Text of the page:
Say what you want about small businesses, but my most profitable clients are my big clients. My firm has about 600 active clients, most of them small. And most of my small customers are great. They’re truly my company’s bread and butter. But the meat comes from my handful of large clients. Those are the guys with the bigger budgets, and the greater room for error. Where a small client balks when we charge for the time we need to spend to plan a project, a big customer wonders if we should be spending more. Where a small client argues over every penny on an invoice, a big client (once we figure out how to get our invoice through their accounts payable maze) normally pays in full when due.
Big firms enable start-ups to get off the ground. They invest in and partner with young companies and provide sponsorship dollars to organizations and industry groups that support new technologies and ideas. Of course they’re doing this for their own benefit, hopefully finding that new technology that they can license or that undiscovered genius they could hire. But don’t forget … they’re also the ones employing a spouse of a small-business owner who is earning nothing over a couple of years while getting his or her business off the ground. They’re the ones providing the health insurance, the retirement savings, the daycare benefits for that one member of the family because the other member’s start-up could never afford those things.
Big companies create economies for small businesses. Comcast built their headquarters in Center City. How many contractors, professional service firms, parts manufacturers and other small businesses were involved in that project? How many other small businesses provided indirect services to those working on the project? And how many small businesses, like maintenance and security firms, cleaning supply distributors, computer support, and trash removal companies continue to provide services just to keep that one office building running? Comcast makes other investments in the city, both philanthropic as well as strategic. Their executives go home to mansions and pay for small companies to provide them with landscaping, roofing and pizza delivery.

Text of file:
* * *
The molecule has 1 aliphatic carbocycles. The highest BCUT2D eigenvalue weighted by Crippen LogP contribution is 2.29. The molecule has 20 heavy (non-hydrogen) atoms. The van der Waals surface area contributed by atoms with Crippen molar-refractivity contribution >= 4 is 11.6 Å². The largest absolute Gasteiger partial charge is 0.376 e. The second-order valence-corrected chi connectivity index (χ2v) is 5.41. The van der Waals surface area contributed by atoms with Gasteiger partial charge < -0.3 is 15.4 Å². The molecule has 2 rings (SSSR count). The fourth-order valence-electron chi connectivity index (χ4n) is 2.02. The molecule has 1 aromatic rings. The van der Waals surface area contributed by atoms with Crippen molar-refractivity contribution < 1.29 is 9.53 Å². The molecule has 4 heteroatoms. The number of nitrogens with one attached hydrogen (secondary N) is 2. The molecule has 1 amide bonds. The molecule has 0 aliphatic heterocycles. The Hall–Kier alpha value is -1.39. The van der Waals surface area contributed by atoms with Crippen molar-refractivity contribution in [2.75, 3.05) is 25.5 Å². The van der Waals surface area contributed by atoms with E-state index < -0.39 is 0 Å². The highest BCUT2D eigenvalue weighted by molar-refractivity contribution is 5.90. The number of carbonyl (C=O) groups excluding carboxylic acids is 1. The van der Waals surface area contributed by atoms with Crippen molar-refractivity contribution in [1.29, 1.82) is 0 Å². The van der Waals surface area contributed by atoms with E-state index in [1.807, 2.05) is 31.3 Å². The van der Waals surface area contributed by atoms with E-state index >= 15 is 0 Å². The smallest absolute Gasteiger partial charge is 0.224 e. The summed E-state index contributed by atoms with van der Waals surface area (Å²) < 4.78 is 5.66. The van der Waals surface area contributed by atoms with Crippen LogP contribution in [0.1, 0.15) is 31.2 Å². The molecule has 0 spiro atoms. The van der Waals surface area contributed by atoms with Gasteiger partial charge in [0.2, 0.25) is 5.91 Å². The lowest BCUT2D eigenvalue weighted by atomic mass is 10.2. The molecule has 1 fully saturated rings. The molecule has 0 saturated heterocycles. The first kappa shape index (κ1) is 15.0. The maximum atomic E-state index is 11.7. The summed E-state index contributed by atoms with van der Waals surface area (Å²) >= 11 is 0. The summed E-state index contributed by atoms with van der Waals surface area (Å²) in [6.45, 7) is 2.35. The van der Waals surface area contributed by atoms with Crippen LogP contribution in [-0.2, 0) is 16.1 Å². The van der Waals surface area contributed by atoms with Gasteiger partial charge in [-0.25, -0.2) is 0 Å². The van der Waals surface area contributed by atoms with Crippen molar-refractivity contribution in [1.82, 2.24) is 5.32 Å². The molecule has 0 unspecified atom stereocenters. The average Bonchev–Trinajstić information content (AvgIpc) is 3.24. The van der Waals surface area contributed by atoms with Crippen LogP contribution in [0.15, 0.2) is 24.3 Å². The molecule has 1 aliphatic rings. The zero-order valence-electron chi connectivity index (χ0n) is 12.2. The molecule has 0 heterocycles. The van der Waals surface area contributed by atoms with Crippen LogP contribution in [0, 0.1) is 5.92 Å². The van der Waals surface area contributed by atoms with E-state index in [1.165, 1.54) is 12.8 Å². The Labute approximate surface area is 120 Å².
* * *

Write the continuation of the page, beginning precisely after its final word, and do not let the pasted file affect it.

And, despite what the occupiers say, it’s the big companies that truly provide the infrastructure for small businesses to succeed. It’s the banking, the electricity, the transportation, the machinery, the chemicals and, of course, the capital to help us finance our growth. Take a look at your 401K and tell me where your money’s invested. Those mutual funds aren’t holding shares in my company (hopefully not Facebook either!). We all have a stake in the S&P 500.
So let’s celebrate National Small Business Week. Hooray for small business! We’re the little guys fighting for survival and living the American dream. We’re the ones who are courted by the politicians and romanticized in the press. We work hard and there’s no shame in that. But let’s not forget our friends in the ivory towers. Because without Big Business, we wouldn’t have much to celebrate.